Certain services are required under an LRA order and are statutorily outlined in the adult ITA. Less restrictive alternative treatment is for up to 90 days if ordered instead of a 14- or 90-day inpatient order, and up to 180-days if ordered instead of a 180-day inpatient order. Upon request by a party, an LRA order may be modified or revoked if the person is failing to adhere to the terms and conditions of the court-ordered treatment, is substantially deteriorating or decompensating, or poses a likelihood of serious harm.
Continuances. The granting of continuances in ITA proceedings is limited by statute and court rule, depending on the grounds. On a petition for a 14-day commitment or 90-day less restrictive treatment, a continuance is not to exceed 48 hours, on request of the respondent or their attorney; 24 hours upon the petitioner's showing of good cause; or no more than 14 days for physical conditions needing hospitalization. On a petition for a 90-day commitment, the hearing must occur within five judicial days of the first court appearance after the probable cause hearing, and a continuance must not exceed five additional judicial days on a motion for good cause by the respondent.
Court rule permits continuance or postponement for a reasonable time on a motion for good cause, or as required in the proper administration of justice, if the respondent consents or will not be substantially prejudiced.
Involuntary Medication. Involuntary medication may only be administered in an inpatient setting and only by following certain procedures. A person has the right to refuse psychiatric medication beginning 24 hours prior to the probable cause hearing unless it is determined that the failure to medicate may result in a likelihood of serious harm or substantial deterioration or substantially prolong the length of involuntary treatment, and there is no less intrusive course of treatment. There must be an attempt to obtain the person's informed consent prior to the administration of the antipsychotic medication, and for short-term treatment of up to 30 days, there must be an additional concurring medical opinion approving the medication. For treatment periods of 30 days or longer, a petition must be filed to obtain a court order alleging a lack of medically acceptable alternatives that are likely to be successful.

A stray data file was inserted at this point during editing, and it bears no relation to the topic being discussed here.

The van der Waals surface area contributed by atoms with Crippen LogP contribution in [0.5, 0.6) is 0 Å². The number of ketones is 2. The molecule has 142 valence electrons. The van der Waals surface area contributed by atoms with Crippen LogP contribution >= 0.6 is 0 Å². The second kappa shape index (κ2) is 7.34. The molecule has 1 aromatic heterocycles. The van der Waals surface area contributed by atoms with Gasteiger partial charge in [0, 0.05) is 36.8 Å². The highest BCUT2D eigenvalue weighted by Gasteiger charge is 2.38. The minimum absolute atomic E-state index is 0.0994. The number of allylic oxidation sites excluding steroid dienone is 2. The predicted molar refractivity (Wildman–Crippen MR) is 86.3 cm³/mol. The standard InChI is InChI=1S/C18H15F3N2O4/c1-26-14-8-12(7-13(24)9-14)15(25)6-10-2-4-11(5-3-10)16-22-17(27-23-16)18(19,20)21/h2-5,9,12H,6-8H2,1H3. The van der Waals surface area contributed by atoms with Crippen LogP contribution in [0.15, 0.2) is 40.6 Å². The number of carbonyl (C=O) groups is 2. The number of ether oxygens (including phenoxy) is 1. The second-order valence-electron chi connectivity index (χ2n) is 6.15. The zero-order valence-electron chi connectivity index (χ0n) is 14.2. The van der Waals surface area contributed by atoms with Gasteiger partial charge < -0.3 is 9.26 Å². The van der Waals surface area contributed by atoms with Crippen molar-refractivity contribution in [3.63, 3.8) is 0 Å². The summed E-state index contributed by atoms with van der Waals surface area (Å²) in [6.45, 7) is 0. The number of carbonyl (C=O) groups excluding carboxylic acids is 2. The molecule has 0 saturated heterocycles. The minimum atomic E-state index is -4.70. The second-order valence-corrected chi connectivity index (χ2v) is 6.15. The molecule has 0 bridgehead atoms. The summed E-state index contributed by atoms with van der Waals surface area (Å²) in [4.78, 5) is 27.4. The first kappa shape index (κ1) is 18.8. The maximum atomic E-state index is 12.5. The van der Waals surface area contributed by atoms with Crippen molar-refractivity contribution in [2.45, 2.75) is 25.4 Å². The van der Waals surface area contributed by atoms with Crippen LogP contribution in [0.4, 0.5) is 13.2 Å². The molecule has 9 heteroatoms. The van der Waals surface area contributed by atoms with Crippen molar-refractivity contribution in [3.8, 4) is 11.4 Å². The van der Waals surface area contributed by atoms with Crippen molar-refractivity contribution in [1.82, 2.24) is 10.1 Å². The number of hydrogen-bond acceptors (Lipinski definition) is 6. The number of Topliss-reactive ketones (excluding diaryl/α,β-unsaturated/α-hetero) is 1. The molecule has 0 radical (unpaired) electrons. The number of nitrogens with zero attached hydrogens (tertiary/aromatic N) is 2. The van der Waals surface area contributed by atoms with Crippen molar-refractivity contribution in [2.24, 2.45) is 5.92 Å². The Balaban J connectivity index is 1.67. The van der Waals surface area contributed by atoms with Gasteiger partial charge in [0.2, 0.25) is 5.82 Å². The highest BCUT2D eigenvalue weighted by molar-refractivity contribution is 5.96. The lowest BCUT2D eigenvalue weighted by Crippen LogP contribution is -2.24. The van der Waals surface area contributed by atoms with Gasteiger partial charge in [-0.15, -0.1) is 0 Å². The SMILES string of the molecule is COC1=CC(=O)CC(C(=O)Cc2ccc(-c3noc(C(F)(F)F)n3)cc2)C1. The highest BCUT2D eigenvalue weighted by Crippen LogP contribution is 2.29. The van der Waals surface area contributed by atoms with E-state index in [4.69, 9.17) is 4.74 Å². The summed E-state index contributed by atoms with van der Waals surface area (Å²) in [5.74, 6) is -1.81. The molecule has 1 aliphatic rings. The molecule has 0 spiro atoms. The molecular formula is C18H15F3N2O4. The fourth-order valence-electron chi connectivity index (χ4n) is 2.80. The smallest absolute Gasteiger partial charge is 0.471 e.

A single-bed certification authorizes the Health Care Authority to certify a single bed for an ITA detention outside of an evaluation and treatment facility in certain circumstances. The detained person is able to temporarily receive involuntary inpatient mental health treatment services from a licensed facility that is not currently certified as an evaluation and treatment facility if the facility attests that it is willing and able to provide timely and appropriate mental health treatment. Single-bed certifications are available for patients who are detained based on a mental disorder, but are not available for patients detained based on a substance use disorder.